• Sandi Manna

Late Season Magic in the Autumn Garden


If you're looking for a little late season drama for your garden in autumn, and you're a little tired of mums-look no further.

Trees get all the credit for autumn color, and they are brilliant without a doubt...but what happens when it's in between seasons. No longer summer, but not quite fall. The trees aren't yet brimming with color and the gardens have certainly slowed down. The perennials and flowering shrubs have all but stopped flowering and there's really not much going on in your garden this time of year.

There are so many plants this time of year that can really make the garden pop!

Ornamental grasses steal the show as they set tufts of seed heads above their stems. Gracefully swaying this way and that in the the slightest of breeze, they seem to catch the sun in just that certain way this year that makes it difficult to look away from their hypnotic movements. As if the light that plays amongst their blades isn't enough, many of these graceful beauties start to change color this year and sport burnished shades of amber, russet and tawny yellow.

Ruby Ribbons switchgrass (Panicum virgatum Ruby Ribbons). This ornamental grass is deep green during summer, but as soon as the temperatures get a little cooler and the daylight is less, it turns a deep red.

Prairie Sky (Panicum virgatum Prairie Sky) is another great ornamental grass. Blue foliage in the summer gives way to gold during the winter. An added bonus is that this grass is a favorite food of birds.

Blue Heaven Little Bluestem (Shizachyrium scoparium Blue Heaven) is a grass that is a definite must for the autumn garden. Great blue/gray foliage during the summer gives way to oranges, reds, pinks and golds during the autumn season. I like to leave my grasses up through the winter to add to the interest in my garden over the winter months.

As the gardens wind down toward the Autumn months, panicle hydrangeas are starting to steal the show with blooms that put on an incredible display from now until frost.

While the mophead hydrangea (H. macrophylla) continues to be one of the more popular hydrangeas with their large summer blossoms, pannicle hydrangeas have the slightest edge over their cousins. They bloom in full sun or morning sun which means they are more adaptable to a wide variety of garden conditions. They bloom on new wood. While many of the newer mophead hydranges such as H. macrophylla 'Endless Summer' bloom on both old and new wood, it can be difficult to know just which species you have. Panicle hydrangeas take the guess work out of that. While the mophead hydrangeas may be more popular among gardeners, bees and butterflies prefer the flowers of panicle hydrangeas which provide an important late season food source.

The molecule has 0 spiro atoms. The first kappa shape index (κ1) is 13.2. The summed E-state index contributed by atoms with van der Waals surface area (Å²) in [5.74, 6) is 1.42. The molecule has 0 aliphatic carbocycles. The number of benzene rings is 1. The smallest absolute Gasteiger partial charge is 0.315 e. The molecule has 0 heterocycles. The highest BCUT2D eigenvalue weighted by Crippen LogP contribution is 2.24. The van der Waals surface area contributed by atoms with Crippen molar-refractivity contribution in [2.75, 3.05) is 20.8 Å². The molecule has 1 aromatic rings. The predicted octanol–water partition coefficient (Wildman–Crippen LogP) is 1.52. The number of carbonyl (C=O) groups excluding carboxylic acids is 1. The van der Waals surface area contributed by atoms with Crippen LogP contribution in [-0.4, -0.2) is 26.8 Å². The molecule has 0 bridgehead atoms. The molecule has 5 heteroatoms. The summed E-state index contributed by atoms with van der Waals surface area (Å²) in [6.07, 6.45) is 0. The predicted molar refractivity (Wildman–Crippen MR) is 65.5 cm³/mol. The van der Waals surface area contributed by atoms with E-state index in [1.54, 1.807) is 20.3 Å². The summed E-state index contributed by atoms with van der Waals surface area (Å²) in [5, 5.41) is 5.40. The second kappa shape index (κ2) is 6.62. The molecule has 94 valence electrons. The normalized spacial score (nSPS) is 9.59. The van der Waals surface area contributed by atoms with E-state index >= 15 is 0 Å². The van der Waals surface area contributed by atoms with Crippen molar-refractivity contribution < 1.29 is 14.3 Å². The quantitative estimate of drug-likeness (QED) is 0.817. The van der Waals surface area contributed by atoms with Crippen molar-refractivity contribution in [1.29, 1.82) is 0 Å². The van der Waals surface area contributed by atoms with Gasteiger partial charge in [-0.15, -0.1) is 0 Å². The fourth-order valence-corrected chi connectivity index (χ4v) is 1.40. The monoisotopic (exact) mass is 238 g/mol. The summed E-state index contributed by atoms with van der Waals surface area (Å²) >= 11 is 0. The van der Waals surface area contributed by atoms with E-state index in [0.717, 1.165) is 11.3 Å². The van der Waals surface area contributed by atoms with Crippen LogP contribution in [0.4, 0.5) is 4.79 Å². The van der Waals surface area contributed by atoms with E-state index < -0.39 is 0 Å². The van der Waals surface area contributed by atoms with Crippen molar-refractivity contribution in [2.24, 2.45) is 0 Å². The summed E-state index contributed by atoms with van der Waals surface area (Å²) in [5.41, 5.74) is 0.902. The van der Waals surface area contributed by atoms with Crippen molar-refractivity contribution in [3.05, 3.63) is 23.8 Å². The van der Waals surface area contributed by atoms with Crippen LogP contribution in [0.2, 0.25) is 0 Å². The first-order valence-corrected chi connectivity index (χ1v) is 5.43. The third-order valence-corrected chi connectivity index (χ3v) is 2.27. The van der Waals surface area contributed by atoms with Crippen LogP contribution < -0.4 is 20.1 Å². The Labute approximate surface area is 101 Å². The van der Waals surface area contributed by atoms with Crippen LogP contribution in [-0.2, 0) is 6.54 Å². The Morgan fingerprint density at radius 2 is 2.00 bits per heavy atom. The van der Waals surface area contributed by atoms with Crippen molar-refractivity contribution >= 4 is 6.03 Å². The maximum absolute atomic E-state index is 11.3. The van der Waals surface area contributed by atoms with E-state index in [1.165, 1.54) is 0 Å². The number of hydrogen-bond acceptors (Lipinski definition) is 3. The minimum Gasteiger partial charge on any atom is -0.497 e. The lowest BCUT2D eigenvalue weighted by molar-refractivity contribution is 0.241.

Panicle hydrangeas typically start to change color in late summer from creamy white to robust shades of pink, rose and even cherry red. Unlike their mophead cousins, this color change is not derived from soil pH, but rather from a change in temperature. Panicle hydranges add great color and form to any garden. They range in size from 'Bobo' which is more of a dwarf hydrangea, all the way up to 'Limelight' which can be a small tree.

Some stand out perennials in the fall garden are of course the sedums. Russet-colored flower heads that have the bumble bees buzzing. An important plant for pollinators, few flowers rival the large flower heads of Sedum 'Autumn Joy'.

I also love anemones. In various shades of pinks or whites, they're very elegant flowers that sway gently when a breeze catches their petals. Plant them in a cluster or a grouping and you won't be disappointed!

Butterfly weed (Asclepias tuberosa) is another fall standout, but not for the reason you might think. Butterfly weed has beautiful orange or yellow flowers during the growing season, but it's the late summer that makes this perennial a standout. Not to be at all confused with Milkweed which is Asclepias incarnata, butterfly weed is not at all a weed. It is a pretty yellow or orange flower that the butterflies just love during the summer. As season progresses, this unique perennial goes from flower to seed pod, which is a favorite food of monarch butterflies. Although the flowers are very pretty, it's the seed pods and the monarch caterpillars that hold my interest.

Russian Sage is another beautiful perennial. Spikes of purple flowers top silvery-blue stems. Planted in clusters this is a very showy plant in the autumn garden.

Let's not forget about the shrubs that produce berries. These are vital to any garden – especially as the fall turns to winter. Beautyberry (Callicarpa 'Pearl Glam') produces clusters of bright purple berries the birds just love. Berries add color just like flowers do, just in a different way. The winterberry hollies Ilex verticillata which produce red, orange or gold colored berries. These are great for fall decorating!

If you're ready to take your fall garden to the next level, try incorporating some of the above suggestions. The heat of summer is over and the rain is more plentiful, early fall is a great time to get out in your garden!


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